Squatters one year on

patrolling and protecting empty properties

Article as published on Professional Security News Website http://www.professionalsecurity.co.uk/news/interviews/squatters-one-year-on/

In September 2012, the law changed making it a criminal offence to trespass in a residential property with the intention of living there – the change did not extend to commercial property. One year on and reports are mounting of squatters targeting vacant commercial buildings. David Ward, pictured, managing director of Ward Security, explains the importance of protecting commercial sites as squatters increasingly exploit this legal loophole.

Squatting in residential premises became a criminal offence, punishable by up to six months in prison or a fine of £5,000. In contrast, the door to squatting in non-residential buildings was left wide open. Instead commercial landlords must bring about a civil proceeding against trespassers, which can be both costly and almost certainly time consuming. The result is hardly surprising with reports of squatting on commercial premises on the rise.

Squatters are generally pretty clued up on their rights and from a basic internet search there are lots of websites that provide detailed advice and support to them. Some of these websites clearly explain that squatting in commercial premises was not covered by the change in the law last year.

Given some 15 per cent of commercial property in the UK stands vacant and with nearly 50,000 empty shops on UK high streets, a shift towards the occupation of these properties has been inevitable. Empty shops, restaurants and properties awaiting redevelopment are particularly being targeted and with the winter months fast approaching, the problem is likely to worsen. But above all others, pubs are the prime target for squatters. An increasing number of these establishments are closing down and, while pubs are commercial properties, many come with living accommodation posing an attractive proposition for the discerning squatter!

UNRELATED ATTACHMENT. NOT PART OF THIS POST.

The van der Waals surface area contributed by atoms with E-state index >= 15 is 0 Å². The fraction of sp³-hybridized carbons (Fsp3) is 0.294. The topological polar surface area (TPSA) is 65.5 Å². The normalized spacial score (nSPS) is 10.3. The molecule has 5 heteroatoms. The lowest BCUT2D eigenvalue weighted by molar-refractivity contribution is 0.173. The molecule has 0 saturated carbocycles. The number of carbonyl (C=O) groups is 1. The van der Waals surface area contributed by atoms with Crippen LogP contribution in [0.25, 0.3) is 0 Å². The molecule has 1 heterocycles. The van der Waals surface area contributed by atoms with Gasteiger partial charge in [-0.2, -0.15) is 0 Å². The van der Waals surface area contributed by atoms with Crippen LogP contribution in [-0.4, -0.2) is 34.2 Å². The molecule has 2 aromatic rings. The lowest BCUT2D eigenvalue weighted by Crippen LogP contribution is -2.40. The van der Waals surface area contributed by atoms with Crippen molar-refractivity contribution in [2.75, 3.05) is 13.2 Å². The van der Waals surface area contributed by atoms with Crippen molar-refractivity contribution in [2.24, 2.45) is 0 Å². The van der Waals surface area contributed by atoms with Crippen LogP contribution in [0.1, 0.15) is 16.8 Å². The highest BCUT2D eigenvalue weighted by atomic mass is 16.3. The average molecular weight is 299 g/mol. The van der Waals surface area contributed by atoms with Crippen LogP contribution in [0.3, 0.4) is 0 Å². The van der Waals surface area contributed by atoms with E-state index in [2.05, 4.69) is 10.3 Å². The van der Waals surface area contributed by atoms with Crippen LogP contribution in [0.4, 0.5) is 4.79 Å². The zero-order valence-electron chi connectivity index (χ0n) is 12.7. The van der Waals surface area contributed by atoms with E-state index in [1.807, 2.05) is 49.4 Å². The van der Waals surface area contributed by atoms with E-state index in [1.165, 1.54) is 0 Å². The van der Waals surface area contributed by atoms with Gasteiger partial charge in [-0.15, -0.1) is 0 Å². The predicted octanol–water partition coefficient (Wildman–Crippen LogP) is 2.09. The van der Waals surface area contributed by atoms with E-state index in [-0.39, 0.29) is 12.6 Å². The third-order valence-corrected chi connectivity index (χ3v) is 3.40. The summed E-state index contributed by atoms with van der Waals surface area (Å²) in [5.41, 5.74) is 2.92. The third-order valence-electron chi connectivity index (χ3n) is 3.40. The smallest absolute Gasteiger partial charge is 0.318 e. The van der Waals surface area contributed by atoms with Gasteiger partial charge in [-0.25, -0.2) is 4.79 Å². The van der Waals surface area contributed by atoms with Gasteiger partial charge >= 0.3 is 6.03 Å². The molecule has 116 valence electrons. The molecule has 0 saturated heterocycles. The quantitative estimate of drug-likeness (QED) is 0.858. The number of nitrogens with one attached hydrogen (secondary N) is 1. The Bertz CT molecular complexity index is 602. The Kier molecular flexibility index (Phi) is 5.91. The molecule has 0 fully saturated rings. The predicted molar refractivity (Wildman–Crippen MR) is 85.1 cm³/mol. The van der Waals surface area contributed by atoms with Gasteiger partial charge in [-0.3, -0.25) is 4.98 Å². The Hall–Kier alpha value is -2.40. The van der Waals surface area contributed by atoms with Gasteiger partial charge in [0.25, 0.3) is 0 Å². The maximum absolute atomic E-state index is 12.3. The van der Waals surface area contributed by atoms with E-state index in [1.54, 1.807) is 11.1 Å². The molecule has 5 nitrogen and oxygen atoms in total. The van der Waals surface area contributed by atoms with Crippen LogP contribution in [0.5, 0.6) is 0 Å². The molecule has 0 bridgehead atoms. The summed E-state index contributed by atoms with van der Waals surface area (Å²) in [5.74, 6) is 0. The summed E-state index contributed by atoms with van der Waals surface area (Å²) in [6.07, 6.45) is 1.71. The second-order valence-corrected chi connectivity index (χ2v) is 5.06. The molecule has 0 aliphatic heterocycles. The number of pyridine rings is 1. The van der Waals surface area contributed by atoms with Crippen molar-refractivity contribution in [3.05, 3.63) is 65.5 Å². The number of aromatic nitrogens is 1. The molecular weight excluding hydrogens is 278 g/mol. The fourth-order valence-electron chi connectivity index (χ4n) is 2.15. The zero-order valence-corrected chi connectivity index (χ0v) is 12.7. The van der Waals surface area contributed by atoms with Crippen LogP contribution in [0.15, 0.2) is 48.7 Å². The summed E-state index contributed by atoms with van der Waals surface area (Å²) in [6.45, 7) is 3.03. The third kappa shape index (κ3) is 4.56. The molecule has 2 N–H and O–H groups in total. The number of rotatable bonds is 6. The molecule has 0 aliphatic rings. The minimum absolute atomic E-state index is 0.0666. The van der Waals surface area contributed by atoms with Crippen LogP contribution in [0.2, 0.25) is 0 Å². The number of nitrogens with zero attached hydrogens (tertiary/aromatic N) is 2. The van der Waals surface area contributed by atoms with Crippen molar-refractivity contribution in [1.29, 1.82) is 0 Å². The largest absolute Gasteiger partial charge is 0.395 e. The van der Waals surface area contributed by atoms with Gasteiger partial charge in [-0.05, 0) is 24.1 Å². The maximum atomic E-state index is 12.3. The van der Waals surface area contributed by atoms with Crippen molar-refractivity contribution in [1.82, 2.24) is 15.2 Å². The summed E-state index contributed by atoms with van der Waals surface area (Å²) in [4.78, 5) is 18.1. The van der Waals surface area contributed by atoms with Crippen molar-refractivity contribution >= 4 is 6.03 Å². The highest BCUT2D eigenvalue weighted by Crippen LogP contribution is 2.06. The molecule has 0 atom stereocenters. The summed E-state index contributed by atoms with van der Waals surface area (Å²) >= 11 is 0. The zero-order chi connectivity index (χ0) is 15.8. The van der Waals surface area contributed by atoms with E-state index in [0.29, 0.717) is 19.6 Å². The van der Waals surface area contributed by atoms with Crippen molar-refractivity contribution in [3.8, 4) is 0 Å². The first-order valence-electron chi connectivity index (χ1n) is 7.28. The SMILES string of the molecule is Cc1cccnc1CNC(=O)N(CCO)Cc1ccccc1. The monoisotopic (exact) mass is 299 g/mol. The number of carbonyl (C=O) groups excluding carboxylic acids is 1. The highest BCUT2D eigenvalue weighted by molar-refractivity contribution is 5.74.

Squatters are far more than just a nuisance – these individuals can cause serious damage to premises. To add insult to injury many insurers don’t cover the cost of repairing property damage caused by squatters, while the landlords may be liable for any injuries incurred by the trespassers. In addition, property owners have to inform their insurers once a property falls foul of squatters which can send insurance premiums soaring. Clearly, it is imperative that facilities managers and property owners take extra steps to prevent squatters moving in and so prevent this costly problem occurring.

There are a number of security measures site owners and managers can take to protect commercial sites. First and foremost, it is important to act as quickly as possible to protect a property when it becomes vacant. Whatever the size of the site there is always a security solution be that on-site guards, CCTV, wireless intruder detection systems, and what is more they will almost certainly be more cost effective than trying to get rid of squatters. Ultimately, if a site is clearly well secured and looks as though it is being monitored, squatters will be less likely to try their luck at breaking in.

There are practical measures that site managers can take too. Removing any articles of value internally and externally can help prevent the building from drawing attention to itself. It is also a straightforward exercise to clear combustible materials on or by the site – clearing such items reduces the risk of fires, which can literally act as a beacon to its void status, and can help comply with the terms of insurance. It is also vital to check that all existing forms of security are in good working order. If there are any doubts about a site’s security, call in a security expert to review the arrangements as a matter of urgency.

The good news is that change is in the air. Pressure is growing on the Coalition Government to widen the scope of the anti-trespassing law. In July, the Justice Secretary Chris Grayling acknowledged the growing issue and promised to evaluate the full scale of the problem. Further calls have also recently made by senior politicians, including Chuka Umunna and Tessa Jowell, for the Government to act.

But the truth is that any review of the law that criminalises squatting in commercial property would be a lengthy procedure. For now it makes sense to avoid falling foul of the problem in the first place and make sure your commercial property’s doors are firmly closed to any would-be trespasser.

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